All ideas (and there are more!) from Modern Cat.
posted @ 8:58 am Comments (1)
The Moxie Spot on Atlantic Avenue has the best door in the world. I’ve always thought of it as a door for adults, kids and dogs. Well, it being the holidays season and all, let’s just say that baby entrance is for little elves. Have you ever noticed that door? It’s da bomb!
posted @ 8:54 am Comments (0)
We took our dog friendly vacation in Red Hook, NY this past week. After giving up our upstate home connection last year we reckoned it would be easier to rent a place whenever we felt the need to get out of the city. Dog friendly vacation rentals are plentiful enough. We just have to worry about the extra clean up and damage that our mutts may cause.
The dogs had an awesome time, of course. Long hikes and paddles in creeks. Chasing down invisible creatures. This vacation really WAS for them. I had a nice time too. At least I think I did. The fact is that, oddly enough, after 7 years of country living, I still feel completely out of my element there. I try though. And I do enjoy it to an extent. Really!!
When we first arrived at the house in the woods we were greeted by Sari of the management company. Her truck pulled into the driveway just before us…a big pick up with an American flag on the rear window. Hubby said “That must be her.” I was like “No way. She has a 212 exchange on her cell phone.” Sure enough, it was her and sure enough the truck was just a loaner while her Jeep was in the shop. After screeching and jumping from frog, Sari explained that she was a born and bred Manhattanite who had only moved up there three months ago. We spoke about city-girl-life-in-the-country and my husband worried that my words might send her packing.
Anyway, here’s what we did during the week. Click on links as they are recommendations or places to avoid….
The house was lovely. It’s actually located in Gallatin, which is how we got the wooded seclusion. A bit remote, as it’s about 10 minutes into Red Hook or Tivoli. It sits on about 4 wooded acres. There’s a bit of a landing with some seats if you wanted to hang out in the woods, but we stayed on the deck. We were able to keep the dogs confined up there so they wouldn’t run off chasing deer. There was a table and chairs and lounge chairs. And oh yeah, a hot tub!
The house is perfect for shares because the 2 bedrooms are set up on either side of the kitchen/living room and each has it’s own bathroom. The driveway is shared with other neighbors who we saw from time to time.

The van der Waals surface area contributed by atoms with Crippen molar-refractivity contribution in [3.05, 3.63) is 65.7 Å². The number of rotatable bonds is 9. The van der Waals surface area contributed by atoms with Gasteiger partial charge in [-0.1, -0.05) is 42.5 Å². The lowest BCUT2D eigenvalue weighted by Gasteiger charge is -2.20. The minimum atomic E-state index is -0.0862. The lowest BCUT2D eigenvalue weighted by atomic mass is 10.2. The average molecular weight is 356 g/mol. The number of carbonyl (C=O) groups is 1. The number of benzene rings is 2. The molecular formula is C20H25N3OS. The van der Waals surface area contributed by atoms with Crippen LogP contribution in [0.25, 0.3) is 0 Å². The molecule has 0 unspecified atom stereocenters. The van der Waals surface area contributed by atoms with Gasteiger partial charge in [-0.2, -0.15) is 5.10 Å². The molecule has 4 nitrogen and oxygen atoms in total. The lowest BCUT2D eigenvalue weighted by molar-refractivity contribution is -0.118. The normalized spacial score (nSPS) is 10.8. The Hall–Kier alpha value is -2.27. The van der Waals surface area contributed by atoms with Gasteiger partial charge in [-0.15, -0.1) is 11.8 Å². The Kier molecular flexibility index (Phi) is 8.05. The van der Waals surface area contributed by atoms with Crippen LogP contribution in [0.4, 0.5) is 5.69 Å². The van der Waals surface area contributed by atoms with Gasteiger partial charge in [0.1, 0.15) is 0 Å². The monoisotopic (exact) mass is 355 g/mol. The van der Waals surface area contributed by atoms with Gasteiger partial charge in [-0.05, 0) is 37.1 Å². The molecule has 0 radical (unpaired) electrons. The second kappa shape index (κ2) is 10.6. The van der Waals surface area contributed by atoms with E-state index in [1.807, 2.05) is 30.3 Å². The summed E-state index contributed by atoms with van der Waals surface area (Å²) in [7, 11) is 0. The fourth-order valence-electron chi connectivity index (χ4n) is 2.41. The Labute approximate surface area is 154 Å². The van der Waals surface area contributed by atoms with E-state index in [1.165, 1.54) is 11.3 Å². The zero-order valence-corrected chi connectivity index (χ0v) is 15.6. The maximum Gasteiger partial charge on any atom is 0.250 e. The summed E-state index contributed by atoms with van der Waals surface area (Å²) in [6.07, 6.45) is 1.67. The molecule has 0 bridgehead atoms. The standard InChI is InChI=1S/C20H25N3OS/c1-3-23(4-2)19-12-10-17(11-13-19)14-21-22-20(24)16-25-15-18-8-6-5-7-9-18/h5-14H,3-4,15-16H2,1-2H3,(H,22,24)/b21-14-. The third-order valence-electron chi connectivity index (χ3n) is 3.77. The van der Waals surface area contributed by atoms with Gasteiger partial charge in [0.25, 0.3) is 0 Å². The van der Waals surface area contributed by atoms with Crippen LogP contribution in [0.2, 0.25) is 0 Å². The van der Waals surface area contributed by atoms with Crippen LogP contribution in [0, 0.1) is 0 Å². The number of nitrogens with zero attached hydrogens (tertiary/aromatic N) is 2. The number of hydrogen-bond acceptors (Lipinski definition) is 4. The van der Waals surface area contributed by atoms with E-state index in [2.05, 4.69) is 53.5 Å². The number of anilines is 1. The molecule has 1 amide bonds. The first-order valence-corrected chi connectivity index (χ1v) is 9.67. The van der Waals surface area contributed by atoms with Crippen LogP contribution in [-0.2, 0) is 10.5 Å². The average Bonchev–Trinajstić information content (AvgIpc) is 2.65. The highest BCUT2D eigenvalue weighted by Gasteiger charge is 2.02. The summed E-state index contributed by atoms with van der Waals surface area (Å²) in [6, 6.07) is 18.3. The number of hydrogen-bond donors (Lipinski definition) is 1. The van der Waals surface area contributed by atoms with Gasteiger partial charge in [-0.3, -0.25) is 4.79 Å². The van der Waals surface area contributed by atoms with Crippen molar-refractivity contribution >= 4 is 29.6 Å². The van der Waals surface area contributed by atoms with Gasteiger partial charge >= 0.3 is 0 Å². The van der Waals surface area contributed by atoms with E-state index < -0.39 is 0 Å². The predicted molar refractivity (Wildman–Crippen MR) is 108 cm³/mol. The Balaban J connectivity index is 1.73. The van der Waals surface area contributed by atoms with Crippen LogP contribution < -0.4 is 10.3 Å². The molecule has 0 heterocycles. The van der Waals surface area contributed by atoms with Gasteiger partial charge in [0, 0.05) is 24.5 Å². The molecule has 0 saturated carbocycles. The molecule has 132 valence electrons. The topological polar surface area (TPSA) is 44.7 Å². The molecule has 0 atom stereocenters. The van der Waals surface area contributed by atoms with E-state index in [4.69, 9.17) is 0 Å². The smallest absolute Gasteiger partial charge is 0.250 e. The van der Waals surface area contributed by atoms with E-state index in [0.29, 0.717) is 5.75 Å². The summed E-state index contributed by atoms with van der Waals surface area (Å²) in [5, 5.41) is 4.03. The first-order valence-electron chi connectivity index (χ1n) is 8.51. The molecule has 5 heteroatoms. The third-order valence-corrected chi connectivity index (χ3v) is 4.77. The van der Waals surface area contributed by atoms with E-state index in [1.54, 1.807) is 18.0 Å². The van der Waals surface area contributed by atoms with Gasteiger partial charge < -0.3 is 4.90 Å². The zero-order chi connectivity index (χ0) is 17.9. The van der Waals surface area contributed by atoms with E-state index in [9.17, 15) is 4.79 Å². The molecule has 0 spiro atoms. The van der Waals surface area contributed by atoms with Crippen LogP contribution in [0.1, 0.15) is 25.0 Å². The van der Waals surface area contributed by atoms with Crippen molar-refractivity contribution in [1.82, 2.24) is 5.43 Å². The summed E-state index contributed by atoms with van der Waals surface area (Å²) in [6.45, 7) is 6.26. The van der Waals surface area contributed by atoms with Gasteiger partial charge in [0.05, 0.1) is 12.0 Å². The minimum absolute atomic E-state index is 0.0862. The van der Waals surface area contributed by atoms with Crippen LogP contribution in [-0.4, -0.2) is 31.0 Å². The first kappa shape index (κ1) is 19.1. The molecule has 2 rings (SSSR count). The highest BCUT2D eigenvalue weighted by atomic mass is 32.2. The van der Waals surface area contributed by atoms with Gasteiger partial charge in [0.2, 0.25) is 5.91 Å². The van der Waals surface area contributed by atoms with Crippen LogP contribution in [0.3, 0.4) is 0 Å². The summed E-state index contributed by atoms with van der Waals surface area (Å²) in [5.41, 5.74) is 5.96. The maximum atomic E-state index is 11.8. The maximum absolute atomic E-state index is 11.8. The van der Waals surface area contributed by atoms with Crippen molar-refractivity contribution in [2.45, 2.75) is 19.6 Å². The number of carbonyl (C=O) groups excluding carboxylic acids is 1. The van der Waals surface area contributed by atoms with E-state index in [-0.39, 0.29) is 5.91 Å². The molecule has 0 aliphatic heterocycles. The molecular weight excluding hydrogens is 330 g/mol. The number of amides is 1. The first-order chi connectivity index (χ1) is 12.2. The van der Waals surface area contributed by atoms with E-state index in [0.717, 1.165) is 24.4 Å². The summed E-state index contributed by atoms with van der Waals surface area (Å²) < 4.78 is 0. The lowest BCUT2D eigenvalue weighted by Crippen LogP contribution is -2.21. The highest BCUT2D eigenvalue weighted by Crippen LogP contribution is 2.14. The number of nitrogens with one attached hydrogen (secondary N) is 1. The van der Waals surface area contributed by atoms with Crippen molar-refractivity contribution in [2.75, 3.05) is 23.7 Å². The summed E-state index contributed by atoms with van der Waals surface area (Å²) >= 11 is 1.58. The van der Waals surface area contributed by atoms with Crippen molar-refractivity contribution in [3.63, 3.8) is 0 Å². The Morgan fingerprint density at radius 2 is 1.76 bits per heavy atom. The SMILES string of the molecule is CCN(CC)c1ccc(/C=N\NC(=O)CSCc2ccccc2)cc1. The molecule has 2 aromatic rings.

On the way up we stopped in Beacon for lunch and a hike. Dennings Point is where we used to take our dogs all the time (Lyme Disease warning) when we lived there. It was an easy hike in which we knew the trail and we wanted the dogs to calm down before arriving at the house. While there, we also noticed that Long Dock is finally taking shape. They’ve built a kayak rental kiosk down at the riverfront. It’s not up and running just yet but it looks like it won’t be long. Also of note is the Roundhouse at the other end of town.
Two of the better hikes we took near Red Hook were the Stissing Mountain Fire Tower and Ferncliff Forest. The Walkway over the Hudson in Poughkeepsie is definitely worth doing. The dogs had to stay on leash for that one, but the humans enjoyed it. We missed our beloved Poet’s Walk this time but we made it to Minnewaska which was pretty crowded. Hated Mills Norrie State Park in Staatsburg. Manicured lawns and paved road, but the few trails we found were not maintained and didn’t go very far. Maybe we were missing something?
The most fabulous hike was up near the Berkshires (less than an hour from the house). Bash Bish Falls can be an all day affair even though we only spent a couple of hours. The park is great for picnicking, hiking, swimming and camping. The falls are amazing and even though swimming is no longer permitted because of several deaths, people do it anyway. The deaths were caused by stupid people diving off the rocks into the water, not just swimming in the hole.
We actually had some minor difficulty renting kayaks locally during the week. The kayak companies ran tours but didn’t want to just rent them out. We ended up renting on the more laid back west side of the river. Kenco on Rt. 28 in Kingston rents kayaks for $55 apiece or $65 for a tandem. You’re on your own from there. They’ll give you a map and some suggestions but they don’t bring it down to the water for you. We ended up with a tandem because that’s all we could fit on our car. We put in on The Rondout in Kingston. It was an interesting urban trip where we saw old boat yards, shipping containers and other industrial ruins. Pretty cool. Only not so cool because shade was hard to find. My biggest complaint was the sun. There were several beaches to pull into for a picnic.
We spent our evenings more civilized like. Upstate Films has a second location in Woodstock now where we saw a great Oirish fil-im called “The Guard“. American Don Cheadle was an executive producer and supporting actor. Go see it!
Dined at some good restaurants, both old and new to us…
Terrapin in Rhinebeck. Good vegetarian selections on menu.
Luna 61 in Tivoli. Completely vegetarian and always awesome.
Rosendale Cafe. Nowhere near Red Hook, but if you’re in this neck of the woods, it’s the best vegetarian place around. The backyard is very dog friendly too!
Red Hook Curry House. Popular Indian buffet.